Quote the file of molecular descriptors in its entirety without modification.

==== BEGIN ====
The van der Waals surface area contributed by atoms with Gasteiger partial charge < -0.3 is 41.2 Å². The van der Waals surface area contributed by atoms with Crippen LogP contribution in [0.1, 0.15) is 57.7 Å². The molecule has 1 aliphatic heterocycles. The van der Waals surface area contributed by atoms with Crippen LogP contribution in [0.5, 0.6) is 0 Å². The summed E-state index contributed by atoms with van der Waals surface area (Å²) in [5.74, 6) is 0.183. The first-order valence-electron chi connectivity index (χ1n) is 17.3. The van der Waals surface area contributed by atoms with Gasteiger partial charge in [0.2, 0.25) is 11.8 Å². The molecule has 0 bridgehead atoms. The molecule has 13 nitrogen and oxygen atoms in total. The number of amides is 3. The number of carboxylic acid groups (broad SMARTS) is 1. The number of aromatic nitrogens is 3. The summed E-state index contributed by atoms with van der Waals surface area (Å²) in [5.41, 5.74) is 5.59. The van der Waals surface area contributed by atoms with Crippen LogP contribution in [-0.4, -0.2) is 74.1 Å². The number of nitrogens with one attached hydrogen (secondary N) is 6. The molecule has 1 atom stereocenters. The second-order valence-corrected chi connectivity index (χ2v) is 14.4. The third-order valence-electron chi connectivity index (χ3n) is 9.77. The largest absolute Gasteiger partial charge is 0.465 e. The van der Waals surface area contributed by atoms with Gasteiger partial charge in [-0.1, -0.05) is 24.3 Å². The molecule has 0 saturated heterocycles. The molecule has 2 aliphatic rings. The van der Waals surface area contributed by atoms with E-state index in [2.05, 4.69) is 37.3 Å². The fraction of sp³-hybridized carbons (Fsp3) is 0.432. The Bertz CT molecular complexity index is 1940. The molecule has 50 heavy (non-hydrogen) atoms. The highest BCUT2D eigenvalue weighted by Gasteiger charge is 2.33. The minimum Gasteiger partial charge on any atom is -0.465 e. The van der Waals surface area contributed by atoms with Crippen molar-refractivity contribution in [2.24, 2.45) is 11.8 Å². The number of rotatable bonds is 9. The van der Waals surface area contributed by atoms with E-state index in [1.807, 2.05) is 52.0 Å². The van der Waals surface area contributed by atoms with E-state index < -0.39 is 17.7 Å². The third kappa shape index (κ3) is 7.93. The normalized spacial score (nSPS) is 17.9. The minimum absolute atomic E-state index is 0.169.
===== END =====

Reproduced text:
The van der Waals surface area contributed by atoms with Gasteiger partial charge < -0.3 is 41.2 Å². The van der Waals surface area contributed by atoms with Crippen LogP contribution in [0.1, 0.15) is 57.7 Å². The molecule has 1 aliphatic heterocycles. The van der Waals surface area contributed by atoms with Crippen LogP contribution in [0.5, 0.6) is 0 Å². The summed E-state index contributed by atoms with van der Waals surface area (Å²) in [5.74, 6) is 0.183. The first-order valence-electron chi connectivity index (χ1n) is 17.3. The van der Waals surface area contributed by atoms with Gasteiger partial charge in [0.2, 0.25) is 11.8 Å². The molecule has 0 bridgehead atoms. The molecule has 13 nitrogen and oxygen atoms in total. The number of amides is 3. The number of carboxylic acid groups (broad SMARTS) is 1. The number of aromatic nitrogens is 3. The summed E-state index contributed by atoms with van der Waals surface area (Å²) in [5.41, 5.74) is 5.59. The van der Waals surface area contributed by atoms with Crippen LogP contribution in [-0.4, -0.2) is 74.1 Å². The number of nitrogens with one attached hydrogen (secondary N) is 6. The molecule has 1 atom stereocenters. The second-order valence-corrected chi connectivity index (χ2v) is 14.4. The third-order valence-electron chi connectivity index (χ3n) is 9.77. The largest absolute Gasteiger partial charge is 0.465 e. The van der Waals surface area contributed by atoms with Gasteiger partial charge in [-0.1, -0.05) is 24.3 Å². The molecule has 0 saturated heterocycles. The molecule has 2 aliphatic rings. The van der Waals surface area contributed by atoms with E-state index in [2.05, 4.69) is 37.3 Å². The fraction of sp³-hybridized carbons (Fsp3) is 0.432. The Bertz CT molecular complexity index is 1940. The molecule has 50 heavy (non-hydrogen) atoms. The highest BCUT2D eigenvalue weighted by Gasteiger charge is 2.33. The minimum Gasteiger partial charge on any atom is -0.465 e. The van der Waals surface area contributed by atoms with Crippen molar-refractivity contribution in [2.24, 2.45) is 11.8 Å². The number of rotatable bonds is 9. The van der Waals surface area contributed by atoms with E-state index in [1.807, 2.05) is 52.0 Å². The van der Waals surface area contributed by atoms with E-state index < -0.39 is 17.7 Å². The third kappa shape index (κ3) is 7.93. The normalized spacial score (nSPS) is 17.9. The minimum absolute atomic E-state index is 0.169.